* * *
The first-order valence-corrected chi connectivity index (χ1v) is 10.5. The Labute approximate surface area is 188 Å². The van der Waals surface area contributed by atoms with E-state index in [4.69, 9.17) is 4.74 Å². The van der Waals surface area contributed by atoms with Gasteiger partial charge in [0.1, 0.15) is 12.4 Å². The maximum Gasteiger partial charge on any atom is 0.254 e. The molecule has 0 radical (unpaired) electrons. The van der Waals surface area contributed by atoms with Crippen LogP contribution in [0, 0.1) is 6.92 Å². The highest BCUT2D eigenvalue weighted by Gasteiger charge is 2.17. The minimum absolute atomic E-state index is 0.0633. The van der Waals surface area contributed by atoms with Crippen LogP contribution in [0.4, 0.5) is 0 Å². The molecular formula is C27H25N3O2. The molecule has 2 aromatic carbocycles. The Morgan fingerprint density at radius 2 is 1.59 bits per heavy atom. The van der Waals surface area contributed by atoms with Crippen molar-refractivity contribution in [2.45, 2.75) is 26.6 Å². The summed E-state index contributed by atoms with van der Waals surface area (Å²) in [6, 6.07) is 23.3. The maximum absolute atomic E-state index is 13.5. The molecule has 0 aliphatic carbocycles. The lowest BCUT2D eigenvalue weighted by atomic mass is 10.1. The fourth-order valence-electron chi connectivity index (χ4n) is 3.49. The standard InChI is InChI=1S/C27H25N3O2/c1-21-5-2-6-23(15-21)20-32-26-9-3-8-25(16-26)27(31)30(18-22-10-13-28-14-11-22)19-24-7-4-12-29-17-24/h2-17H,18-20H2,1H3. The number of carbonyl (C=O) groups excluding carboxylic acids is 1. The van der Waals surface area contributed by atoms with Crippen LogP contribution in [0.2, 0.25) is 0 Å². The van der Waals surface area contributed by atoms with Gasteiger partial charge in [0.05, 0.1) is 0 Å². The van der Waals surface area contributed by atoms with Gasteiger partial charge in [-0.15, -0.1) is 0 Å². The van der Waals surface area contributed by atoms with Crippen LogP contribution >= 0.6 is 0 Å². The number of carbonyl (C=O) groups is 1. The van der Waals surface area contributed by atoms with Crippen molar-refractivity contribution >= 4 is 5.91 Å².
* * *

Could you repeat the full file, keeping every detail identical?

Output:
The first-order valence-corrected chi connectivity index (χ1v) is 10.5. The Labute approximate surface area is 188 Å². The van der Waals surface area contributed by atoms with E-state index in [4.69, 9.17) is 4.74 Å². The van der Waals surface area contributed by atoms with Gasteiger partial charge in [0.1, 0.15) is 12.4 Å². The maximum Gasteiger partial charge on any atom is 0.254 e. The molecule has 0 radical (unpaired) electrons. The van der Waals surface area contributed by atoms with Crippen LogP contribution in [0, 0.1) is 6.92 Å². The highest BCUT2D eigenvalue weighted by Gasteiger charge is 2.17. The minimum absolute atomic E-state index is 0.0633. The van der Waals surface area contributed by atoms with Crippen LogP contribution in [0.4, 0.5) is 0 Å². The molecular formula is C27H25N3O2. The molecule has 2 aromatic carbocycles. The Morgan fingerprint density at radius 2 is 1.59 bits per heavy atom. The van der Waals surface area contributed by atoms with Crippen molar-refractivity contribution in [2.45, 2.75) is 26.6 Å². The summed E-state index contributed by atoms with van der Waals surface area (Å²) in [6, 6.07) is 23.3. The maximum absolute atomic E-state index is 13.5. The molecule has 0 aliphatic carbocycles. The lowest BCUT2D eigenvalue weighted by atomic mass is 10.1. The fourth-order valence-electron chi connectivity index (χ4n) is 3.49. The standard InChI is InChI=1S/C27H25N3O2/c1-21-5-2-6-23(15-21)20-32-26-9-3-8-25(16-26)27(31)30(18-22-10-13-28-14-11-22)19-24-7-4-12-29-17-24/h2-17H,18-20H2,1H3. The number of carbonyl (C=O) groups excluding carboxylic acids is 1. The van der Waals surface area contributed by atoms with Crippen LogP contribution in [0.2, 0.25) is 0 Å². The van der Waals surface area contributed by atoms with Gasteiger partial charge in [0.05, 0.1) is 0 Å². The van der Waals surface area contributed by atoms with Gasteiger partial charge in [-0.15, -0.1) is 0 Å². The van der Waals surface area contributed by atoms with Crippen LogP contribution >= 0.6 is 0 Å². The number of carbonyl (C=O) groups is 1. The van der Waals surface area contributed by atoms with Crippen molar-refractivity contribution >= 4 is 5.91 Å².